Three spider-books this week, with Clone Conspiracy and Amazing very closely connected (if you’re getting them both, Clone Conspiracy should be read first, although they’re sort of running on parallel tracks), with the Jackal’s plan to revive all the people in Spidey’s life who’ve died (along with lots of others) threatening to turn into a zombie apocalypse. As he demonstrated in Spider-Verse, author Slott is good at these multi-part, continuity-rich extravaganzas, and there are enough twists, turns and Easter eggs for long-time readers to keep everyone happy (Clone Conspiracy has a scene between the newly-revived Dr. Octopus and Anna Marie that fans of Superior Spider-Man will want to see, while Amazing has a Peter/Gwen Stacy/Captain Stacy one that even older fans will appreciate). Spider-Gwen is a crossover with the Miles Morales Spider-Man, coming out of the last issue of that title and leading into the next one, as Miles has shown up in Gwen’s alternate reality looking for his dimension-tossed father; it’s a decent-enough middle installment of the trilogy, and of course if you’re already reading Spider-Man you’ll want to get it.
Black Widow #10 — Writers: Chris Samnee and Mark Waid; Art: Chris Samnee; Colors: Matthew Wilson
U.S. Avengers #2 — Writer: Al Ewing; Pencils: Paco Medina; Inks: Juan Vlasco; Colors: Jesus Aburtov
Invincible Iron Man #3 — Writer: Brian Michael Bendis; Art: Stefano Caselli; Colors: Marte Gracia
Hellcat! #14 — Writer: Kate Leth; Art: Brittney L. Williams; Colors: Rachelle Rosenberg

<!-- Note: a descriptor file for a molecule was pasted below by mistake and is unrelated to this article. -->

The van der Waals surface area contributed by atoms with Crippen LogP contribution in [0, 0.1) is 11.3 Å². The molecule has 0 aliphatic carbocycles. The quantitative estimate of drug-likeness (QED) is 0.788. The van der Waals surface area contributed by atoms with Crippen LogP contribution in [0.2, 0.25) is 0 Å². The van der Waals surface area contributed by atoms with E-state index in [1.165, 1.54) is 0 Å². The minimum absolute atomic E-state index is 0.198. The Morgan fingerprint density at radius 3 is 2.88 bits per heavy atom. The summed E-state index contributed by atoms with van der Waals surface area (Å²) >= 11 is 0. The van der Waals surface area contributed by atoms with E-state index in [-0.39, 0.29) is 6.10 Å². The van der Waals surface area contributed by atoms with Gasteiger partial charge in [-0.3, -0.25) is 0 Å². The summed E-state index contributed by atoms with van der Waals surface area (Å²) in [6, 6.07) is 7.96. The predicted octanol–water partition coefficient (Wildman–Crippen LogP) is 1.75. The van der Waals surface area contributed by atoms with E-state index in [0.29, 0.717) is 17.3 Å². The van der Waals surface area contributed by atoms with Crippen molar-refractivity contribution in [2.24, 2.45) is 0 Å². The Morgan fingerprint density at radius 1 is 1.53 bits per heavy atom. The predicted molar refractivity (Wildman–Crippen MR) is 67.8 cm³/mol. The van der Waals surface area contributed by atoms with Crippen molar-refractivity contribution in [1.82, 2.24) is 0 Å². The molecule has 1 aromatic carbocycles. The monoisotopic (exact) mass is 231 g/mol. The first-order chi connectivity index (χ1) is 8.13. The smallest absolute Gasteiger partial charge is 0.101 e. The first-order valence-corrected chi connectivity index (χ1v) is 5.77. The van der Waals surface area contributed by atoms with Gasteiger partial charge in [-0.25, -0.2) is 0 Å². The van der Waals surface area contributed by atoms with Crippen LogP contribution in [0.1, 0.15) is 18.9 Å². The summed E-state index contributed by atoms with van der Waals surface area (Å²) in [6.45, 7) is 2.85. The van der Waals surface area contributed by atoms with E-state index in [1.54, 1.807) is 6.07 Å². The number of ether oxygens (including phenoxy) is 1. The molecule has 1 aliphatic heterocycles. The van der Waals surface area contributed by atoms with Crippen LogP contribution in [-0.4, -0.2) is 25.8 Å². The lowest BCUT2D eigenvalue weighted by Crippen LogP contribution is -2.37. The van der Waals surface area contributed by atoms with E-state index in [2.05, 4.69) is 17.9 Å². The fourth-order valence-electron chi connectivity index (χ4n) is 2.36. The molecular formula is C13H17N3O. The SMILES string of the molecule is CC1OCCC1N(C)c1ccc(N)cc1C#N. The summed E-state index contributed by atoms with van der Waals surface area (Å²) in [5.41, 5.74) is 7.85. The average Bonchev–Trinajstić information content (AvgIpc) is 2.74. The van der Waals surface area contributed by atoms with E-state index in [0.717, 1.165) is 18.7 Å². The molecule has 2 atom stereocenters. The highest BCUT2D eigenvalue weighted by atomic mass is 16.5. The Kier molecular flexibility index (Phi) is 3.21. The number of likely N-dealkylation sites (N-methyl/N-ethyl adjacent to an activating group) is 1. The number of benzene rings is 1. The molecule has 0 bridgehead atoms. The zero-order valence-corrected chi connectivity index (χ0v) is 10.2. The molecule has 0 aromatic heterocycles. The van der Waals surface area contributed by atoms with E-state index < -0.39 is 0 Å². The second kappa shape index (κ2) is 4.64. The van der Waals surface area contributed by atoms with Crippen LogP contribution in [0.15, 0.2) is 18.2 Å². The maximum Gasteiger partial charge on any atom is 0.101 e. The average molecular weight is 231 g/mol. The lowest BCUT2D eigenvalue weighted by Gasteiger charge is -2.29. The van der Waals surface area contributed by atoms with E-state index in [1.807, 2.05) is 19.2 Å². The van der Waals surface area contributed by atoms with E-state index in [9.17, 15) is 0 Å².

All the rest of the Marvels: Avengers 3.1 continues its retconning of the middle-‘60s period around Avengers #16-20, when the new team consisting of Cap, Hawkeye, Scarlet Witch and Quicksilver took over; both Waid and Kitson have done all they can to make this feel like a Silver Age book, from the tone to the art to the “Marvel Pop-Art Productions” cover dress to using the original letters pages from those classic books, and the result is an expanded look at that version of the team and its tensions and triumphs, and, not incidentally, a lot of fun. U.S. Avengers is the up-to-date version of the team (one of them, anyway), with Roberto de Costa/Sunspot/Citizen V leading Squirrel Girl, Enigma, Iron Patriot and a Red Hulk as they encounter a future-version Captain America and her nemesis, a Golden Skull who, far from being a Nazi, is a very Trumpian corporate pirate and one-percenter who’s trying to take over the world and institute a “global kleptocracy.” None of those heroes are particularly high-profile, but Ewing’s good at this kind of thing, and getting to know the players and their interrelationships at this early stage is more than enough to keep superhero fans occupied. Ewing’s also helming Ultimates2, and there he’s going wide-screen cosmic, with a plot involving no less than a recreation of most of the higher powers of the post-Secret Wars Marvel Universe; Galactus is now a lifegiver instead of a destroyer; the Jim Starlin creations of Chaos and Order have murdered the Living Tribunal and merged with the In-Betweener to form a new being, and we haven’t even mentioned the problem with Eternity… if you know those characters, or are intrigued by the sounds of them, then this is the book for you. Invincible Iron Man continues its own recreation, as an absent Tony Stark has created an AI system that mirrors his own personality (of course he has…), and is now mentoring the 15-year-old mechanical genius, and new possessor of the Iron Man technology, Riri Williams. New-kid-learning-the-ropes plots are always fun, since they give writers a chance to go back to the rookie early years of a character while still keeping the classic parts intact, and Bendis is doing a good job with it here; Caselli does his part by making the newbie suit-wearer appealing and interesting visually, too. Hellcat finishes up a multi-part fight with the Black Cat; it’s still one of Marvel’s better YA-type books, with its brightly-colored, simple manga-ish art and its combination of classic continuity and diversity-friendly modern sensibilities. Black Widow offers Chris Samnee and Mark Waid following the adventures of Natasha Romanov, in this issue teamed up with her sometime-love-interest and friend, Bucky Barnes, as they go to the moon and encounter the post-Fear Itself version of Nick Fury, holding down the Watcher’s old position. That leaves Cage!, which is pretty much exactly what you’d expect from a version of the former Hero for Hire and Power Man done by the creator of Samurai Jack. This issue is mostly one big fight scene, and it’s as exaggerated, dynamic and kinetic as anything this side of Jack Kirby; you really do have to see it to believe it.